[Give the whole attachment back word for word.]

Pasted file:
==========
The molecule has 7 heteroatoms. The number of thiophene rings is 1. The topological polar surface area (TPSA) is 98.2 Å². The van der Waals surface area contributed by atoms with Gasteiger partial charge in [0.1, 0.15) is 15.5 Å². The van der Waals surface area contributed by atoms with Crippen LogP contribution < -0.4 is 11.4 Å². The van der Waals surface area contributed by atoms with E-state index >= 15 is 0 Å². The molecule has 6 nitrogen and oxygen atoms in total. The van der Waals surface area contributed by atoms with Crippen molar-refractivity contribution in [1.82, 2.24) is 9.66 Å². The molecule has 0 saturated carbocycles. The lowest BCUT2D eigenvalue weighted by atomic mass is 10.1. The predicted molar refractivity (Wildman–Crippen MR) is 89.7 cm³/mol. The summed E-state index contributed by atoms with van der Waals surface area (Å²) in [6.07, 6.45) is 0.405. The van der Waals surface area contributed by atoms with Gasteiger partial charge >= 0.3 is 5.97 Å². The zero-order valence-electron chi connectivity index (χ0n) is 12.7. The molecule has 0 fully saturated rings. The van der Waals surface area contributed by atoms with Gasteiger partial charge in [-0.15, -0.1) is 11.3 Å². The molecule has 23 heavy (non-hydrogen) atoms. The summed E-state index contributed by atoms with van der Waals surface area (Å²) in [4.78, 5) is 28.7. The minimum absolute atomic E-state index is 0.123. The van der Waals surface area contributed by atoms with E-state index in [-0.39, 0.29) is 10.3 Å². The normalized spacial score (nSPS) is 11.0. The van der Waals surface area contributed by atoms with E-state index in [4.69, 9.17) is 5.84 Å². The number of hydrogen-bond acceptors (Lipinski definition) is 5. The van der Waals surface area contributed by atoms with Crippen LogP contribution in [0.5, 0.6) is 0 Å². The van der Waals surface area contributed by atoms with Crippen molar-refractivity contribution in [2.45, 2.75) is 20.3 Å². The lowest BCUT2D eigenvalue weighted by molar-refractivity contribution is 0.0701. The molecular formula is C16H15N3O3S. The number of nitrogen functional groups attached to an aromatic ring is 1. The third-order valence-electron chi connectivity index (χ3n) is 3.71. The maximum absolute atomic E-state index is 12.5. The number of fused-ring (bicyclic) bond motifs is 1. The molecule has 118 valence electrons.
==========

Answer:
The molecule has 7 heteroatoms. The number of thiophene rings is 1. The topological polar surface area (TPSA) is 98.2 Å². The van der Waals surface area contributed by atoms with Gasteiger partial charge in [0.1, 0.15) is 15.5 Å². The van der Waals surface area contributed by atoms with Crippen LogP contribution < -0.4 is 11.4 Å². The van der Waals surface area contributed by atoms with E-state index >= 15 is 0 Å². The molecule has 6 nitrogen and oxygen atoms in total. The van der Waals surface area contributed by atoms with Crippen molar-refractivity contribution in [1.82, 2.24) is 9.66 Å². The molecule has 0 saturated carbocycles. The lowest BCUT2D eigenvalue weighted by atomic mass is 10.1. The predicted molar refractivity (Wildman–Crippen MR) is 89.7 cm³/mol. The summed E-state index contributed by atoms with van der Waals surface area (Å²) in [6.07, 6.45) is 0.405. The van der Waals surface area contributed by atoms with Gasteiger partial charge >= 0.3 is 5.97 Å². The zero-order valence-electron chi connectivity index (χ0n) is 12.7. The molecule has 0 fully saturated rings. The van der Waals surface area contributed by atoms with Gasteiger partial charge in [-0.15, -0.1) is 11.3 Å². The molecule has 23 heavy (non-hydrogen) atoms. The summed E-state index contributed by atoms with van der Waals surface area (Å²) in [4.78, 5) is 28.7. The minimum absolute atomic E-state index is 0.123. The van der Waals surface area contributed by atoms with E-state index in [-0.39, 0.29) is 10.3 Å². The normalized spacial score (nSPS) is 11.0. The van der Waals surface area contributed by atoms with E-state index in [4.69, 9.17) is 5.84 Å². The number of hydrogen-bond acceptors (Lipinski definition) is 5. The van der Waals surface area contributed by atoms with Crippen LogP contribution in [0.5, 0.6) is 0 Å². The van der Waals surface area contributed by atoms with Crippen molar-refractivity contribution in [2.45, 2.75) is 20.3 Å². The lowest BCUT2D eigenvalue weighted by molar-refractivity contribution is 0.0701. The molecular formula is C16H15N3O3S. The number of nitrogen functional groups attached to an aromatic ring is 1. The third-order valence-electron chi connectivity index (χ3n) is 3.71. The maximum absolute atomic E-state index is 12.5. The number of fused-ring (bicyclic) bond motifs is 1. The molecule has 118 valence electrons.